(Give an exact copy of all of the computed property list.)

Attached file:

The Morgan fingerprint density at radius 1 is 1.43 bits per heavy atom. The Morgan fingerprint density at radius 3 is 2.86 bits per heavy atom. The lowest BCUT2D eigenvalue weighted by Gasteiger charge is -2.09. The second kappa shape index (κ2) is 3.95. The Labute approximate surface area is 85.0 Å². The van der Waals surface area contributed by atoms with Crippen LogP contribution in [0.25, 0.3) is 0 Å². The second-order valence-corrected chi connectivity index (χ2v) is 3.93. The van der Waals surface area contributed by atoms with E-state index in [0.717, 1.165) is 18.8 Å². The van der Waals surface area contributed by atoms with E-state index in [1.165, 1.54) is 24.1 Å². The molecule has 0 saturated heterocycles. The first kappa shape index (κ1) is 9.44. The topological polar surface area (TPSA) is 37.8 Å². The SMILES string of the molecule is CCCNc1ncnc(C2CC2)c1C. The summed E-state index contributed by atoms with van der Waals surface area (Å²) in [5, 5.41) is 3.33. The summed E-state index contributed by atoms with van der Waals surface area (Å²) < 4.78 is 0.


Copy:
The Morgan fingerprint density at radius 1 is 1.43 bits per heavy atom. The Morgan fingerprint density at radius 3 is 2.86 bits per heavy atom. The lowest BCUT2D eigenvalue weighted by Gasteiger charge is -2.09. The second kappa shape index (κ2) is 3.95. The Labute approximate surface area is 85.0 Å². The van der Waals surface area contributed by atoms with Crippen LogP contribution in [0.25, 0.3) is 0 Å². The second-order valence-corrected chi connectivity index (χ2v) is 3.93. The van der Waals surface area contributed by atoms with E-state index in [0.717, 1.165) is 18.8 Å². The van der Waals surface area contributed by atoms with E-state index in [1.165, 1.54) is 24.1 Å². The molecule has 0 saturated heterocycles. The first kappa shape index (κ1) is 9.44. The topological polar surface area (TPSA) is 37.8 Å². The SMILES string of the molecule is CCCNc1ncnc(C2CC2)c1C. The summed E-state index contributed by atoms with van der Waals surface area (Å²) in [5, 5.41) is 3.33. The summed E-state index contributed by atoms with van der Waals surface area (Å²) < 4.78 is 0.